European countries are currently witnessing
a transformation in terms of diversity including arrival of new refugees
seen as a ‘’truly productive force of humanity’’ while others view them as
‘’extreme burden’’ forcing governments to enact, amend or introduce measures
sometimes described as ‘’controversial’’.
In addition, due to the economic downturn which some of these countries are yet to overcome, certain governments decided to introduce measures to reduce or cut funding on various areas affecting its citizens prompting widespread debates and discussions.
The Point learnt that as results of such cuts especially on legal representation, the Law Society of England and Wales has strongly suggested to the UK government to ‘’reconsider’’ its decision regarding cuts to legal aid five years since it was introduced.
The Act known as the Legal Aid, Sentencing and Punishment of Offenders Act 2012 (LASPO) became law and is now four years since the measures finally came into force.
In a document addressed to this correspondent, Robert Bourns, outgoing President of the Law Society of England and Wales insisted that even though LASPO ‘’was an ambitious piece of legislation, overhauling the legal aid system alongside a range of other reforms to the justice system... many of the changes were controversial’’.
President Bourns also recalled that the issue had ‘’generated often heated opposition from social justice organisations and the legal sector, including the Law Society’’.
He added that ‘’it will come as no surprise that, overall, our conclusions regarding the changes to legal aid are not positive. ‘’
However, the government had earlier announced that the reforms ‘’would take 3-5 years to become established and stable’’, but the Law Society is not satisfied with its overall performance and consequently urges the government to consider three areas of concern: access to justice; impact on the wider justice system; knock-on costs for the public purse’’.
If these issues are not addressed, the Law Society said it fear that they will ‘’worsen and generate additional problems for the future’’.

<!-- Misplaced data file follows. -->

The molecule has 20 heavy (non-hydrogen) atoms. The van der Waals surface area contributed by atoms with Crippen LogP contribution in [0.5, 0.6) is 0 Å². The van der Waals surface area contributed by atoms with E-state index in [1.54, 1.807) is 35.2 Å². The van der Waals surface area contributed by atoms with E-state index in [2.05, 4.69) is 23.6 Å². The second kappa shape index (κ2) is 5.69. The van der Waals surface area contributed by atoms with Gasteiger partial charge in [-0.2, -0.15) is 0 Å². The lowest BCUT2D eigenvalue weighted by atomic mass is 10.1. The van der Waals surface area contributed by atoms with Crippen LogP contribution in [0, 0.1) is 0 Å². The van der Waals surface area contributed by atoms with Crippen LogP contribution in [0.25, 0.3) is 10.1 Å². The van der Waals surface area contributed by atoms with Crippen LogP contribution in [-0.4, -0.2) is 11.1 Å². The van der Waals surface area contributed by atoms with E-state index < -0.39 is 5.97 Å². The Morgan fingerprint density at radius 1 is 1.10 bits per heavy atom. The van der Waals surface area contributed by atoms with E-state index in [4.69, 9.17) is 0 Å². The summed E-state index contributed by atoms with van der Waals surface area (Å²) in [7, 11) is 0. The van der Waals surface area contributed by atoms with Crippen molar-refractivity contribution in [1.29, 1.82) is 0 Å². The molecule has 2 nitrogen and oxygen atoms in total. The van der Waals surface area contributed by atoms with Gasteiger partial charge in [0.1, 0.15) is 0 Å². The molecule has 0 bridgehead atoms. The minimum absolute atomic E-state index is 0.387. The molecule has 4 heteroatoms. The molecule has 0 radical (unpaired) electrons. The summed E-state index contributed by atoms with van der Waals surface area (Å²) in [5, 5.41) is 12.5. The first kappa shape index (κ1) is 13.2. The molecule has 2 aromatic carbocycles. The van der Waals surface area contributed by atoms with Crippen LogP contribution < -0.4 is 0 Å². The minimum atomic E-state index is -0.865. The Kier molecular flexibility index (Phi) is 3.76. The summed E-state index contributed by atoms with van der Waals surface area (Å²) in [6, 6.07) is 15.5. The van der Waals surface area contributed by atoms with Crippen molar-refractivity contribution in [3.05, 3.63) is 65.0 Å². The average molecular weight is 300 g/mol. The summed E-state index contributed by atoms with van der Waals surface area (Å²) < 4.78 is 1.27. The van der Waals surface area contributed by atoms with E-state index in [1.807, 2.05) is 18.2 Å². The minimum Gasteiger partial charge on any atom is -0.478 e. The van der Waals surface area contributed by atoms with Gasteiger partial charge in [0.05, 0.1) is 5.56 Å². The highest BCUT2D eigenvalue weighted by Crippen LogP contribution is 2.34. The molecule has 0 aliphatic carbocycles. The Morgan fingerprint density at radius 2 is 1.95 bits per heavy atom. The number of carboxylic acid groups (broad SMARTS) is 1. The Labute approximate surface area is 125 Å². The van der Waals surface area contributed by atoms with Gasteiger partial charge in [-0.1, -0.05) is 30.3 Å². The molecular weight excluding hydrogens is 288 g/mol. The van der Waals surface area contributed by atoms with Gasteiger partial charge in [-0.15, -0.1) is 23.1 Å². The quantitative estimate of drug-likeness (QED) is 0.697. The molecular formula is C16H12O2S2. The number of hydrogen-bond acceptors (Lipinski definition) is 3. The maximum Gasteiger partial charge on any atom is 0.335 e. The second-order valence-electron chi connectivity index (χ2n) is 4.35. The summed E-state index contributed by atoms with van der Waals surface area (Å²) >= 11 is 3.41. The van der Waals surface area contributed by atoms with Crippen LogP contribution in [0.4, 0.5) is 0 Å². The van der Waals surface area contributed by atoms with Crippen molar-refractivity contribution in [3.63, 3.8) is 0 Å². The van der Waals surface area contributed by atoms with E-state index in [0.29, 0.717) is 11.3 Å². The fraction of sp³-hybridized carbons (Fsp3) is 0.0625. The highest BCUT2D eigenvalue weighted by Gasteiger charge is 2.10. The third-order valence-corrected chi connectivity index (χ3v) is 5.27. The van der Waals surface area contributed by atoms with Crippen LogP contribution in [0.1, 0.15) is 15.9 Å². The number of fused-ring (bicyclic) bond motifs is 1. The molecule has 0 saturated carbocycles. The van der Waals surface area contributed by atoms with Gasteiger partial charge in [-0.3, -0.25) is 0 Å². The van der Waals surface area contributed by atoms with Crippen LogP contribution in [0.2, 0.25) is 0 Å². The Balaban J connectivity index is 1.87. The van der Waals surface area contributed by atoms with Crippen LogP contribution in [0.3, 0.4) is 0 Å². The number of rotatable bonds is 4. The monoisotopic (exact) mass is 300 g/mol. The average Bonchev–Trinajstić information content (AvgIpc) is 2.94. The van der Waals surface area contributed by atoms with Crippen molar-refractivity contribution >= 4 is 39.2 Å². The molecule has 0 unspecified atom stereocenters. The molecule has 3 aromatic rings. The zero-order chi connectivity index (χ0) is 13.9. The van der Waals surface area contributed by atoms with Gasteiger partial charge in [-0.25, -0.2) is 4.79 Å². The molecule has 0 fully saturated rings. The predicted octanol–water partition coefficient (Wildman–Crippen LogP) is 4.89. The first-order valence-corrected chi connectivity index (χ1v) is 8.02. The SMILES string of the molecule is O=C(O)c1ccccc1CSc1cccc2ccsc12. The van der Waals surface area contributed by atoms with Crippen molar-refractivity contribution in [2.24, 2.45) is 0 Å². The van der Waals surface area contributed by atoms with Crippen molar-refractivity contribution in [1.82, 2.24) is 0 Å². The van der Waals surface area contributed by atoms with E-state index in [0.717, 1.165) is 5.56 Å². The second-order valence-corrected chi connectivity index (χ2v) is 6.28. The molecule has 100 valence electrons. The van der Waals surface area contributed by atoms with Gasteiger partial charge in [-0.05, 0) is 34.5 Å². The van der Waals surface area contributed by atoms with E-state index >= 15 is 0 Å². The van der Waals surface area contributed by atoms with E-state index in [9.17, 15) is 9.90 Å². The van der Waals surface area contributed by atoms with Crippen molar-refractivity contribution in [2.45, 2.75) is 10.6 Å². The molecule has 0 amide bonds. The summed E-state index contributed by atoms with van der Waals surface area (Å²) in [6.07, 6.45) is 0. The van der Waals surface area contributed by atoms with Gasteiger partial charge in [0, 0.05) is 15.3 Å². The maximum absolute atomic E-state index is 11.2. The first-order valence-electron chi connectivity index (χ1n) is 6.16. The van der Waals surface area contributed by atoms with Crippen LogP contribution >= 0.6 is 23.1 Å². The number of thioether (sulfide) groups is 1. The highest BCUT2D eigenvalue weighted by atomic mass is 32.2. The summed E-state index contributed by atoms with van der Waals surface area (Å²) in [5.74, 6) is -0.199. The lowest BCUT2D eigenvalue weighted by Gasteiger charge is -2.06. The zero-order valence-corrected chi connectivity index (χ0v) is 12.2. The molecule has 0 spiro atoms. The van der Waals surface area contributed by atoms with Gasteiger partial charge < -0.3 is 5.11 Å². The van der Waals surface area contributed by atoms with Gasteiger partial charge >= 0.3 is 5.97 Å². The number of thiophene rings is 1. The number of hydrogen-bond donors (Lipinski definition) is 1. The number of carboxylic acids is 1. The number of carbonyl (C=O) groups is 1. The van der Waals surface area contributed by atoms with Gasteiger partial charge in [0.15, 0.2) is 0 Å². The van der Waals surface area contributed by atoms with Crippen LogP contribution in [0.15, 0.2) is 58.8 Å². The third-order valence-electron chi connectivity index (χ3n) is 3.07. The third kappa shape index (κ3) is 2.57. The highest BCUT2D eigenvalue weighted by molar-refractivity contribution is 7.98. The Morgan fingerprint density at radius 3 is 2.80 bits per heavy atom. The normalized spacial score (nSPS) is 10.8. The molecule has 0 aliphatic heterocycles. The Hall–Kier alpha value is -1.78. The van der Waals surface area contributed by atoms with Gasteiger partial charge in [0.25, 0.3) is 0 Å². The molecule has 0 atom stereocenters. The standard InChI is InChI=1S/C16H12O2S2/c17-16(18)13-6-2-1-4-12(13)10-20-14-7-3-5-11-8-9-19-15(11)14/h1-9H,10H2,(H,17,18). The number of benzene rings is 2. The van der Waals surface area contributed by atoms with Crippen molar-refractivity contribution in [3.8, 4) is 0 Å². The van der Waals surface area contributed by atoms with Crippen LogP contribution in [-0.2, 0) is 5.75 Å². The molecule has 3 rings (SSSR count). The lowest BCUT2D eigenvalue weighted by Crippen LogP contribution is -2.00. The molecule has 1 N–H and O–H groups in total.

It also contested that the reduction of free or subsidized legal advice can also increase the ‘’burden on public services’’, thus suggesting that a lack of early legal advice can cause relatively ‘’minor problems to escalate, creating health, social and financial problems, and put pressure on public services’’.
In a blunt but serious conclusion it added that ‘’this situation is not sustainable... We welcomed the previous government’s announcement of a review into LASPO, and we hope that this opportunity to address some of the adverse consequences of the Act is taken’’.
Since its introduction, legal practitioners and several other institutions across the country actually petitioned or condemned it outright and appealed to the government to abolish it.
Nonetheless, it is important to note that the UK is view by many to be a generous nation and thus the issue of legal aid has been a subject of debate and discussion prompting more than 100 judges, peers, and prominent lawyers and other professionals including doctors across the country working in the civil and criminal justice system to address an open letter to the Guardian newspaper asking the incoming government to restore the legal aid in order to ‘’prevent widespread miscarriage of justice’’.
However the government had argued and defended vehemently that it ‘’was necessary to cut legal aid on the grounds that savings had to be made’’.
It also added that after careful consideration, taking into account that the ‘’UK has one the most expensive legal systems in the world, costing around £1.5bn a year’’, such a reform is necessary.
The government had also gave assurance that following the reform, the legal aid ‘’will still remain generous and that anyone suspected of a crime will still have access to a legal aid lawyer’’.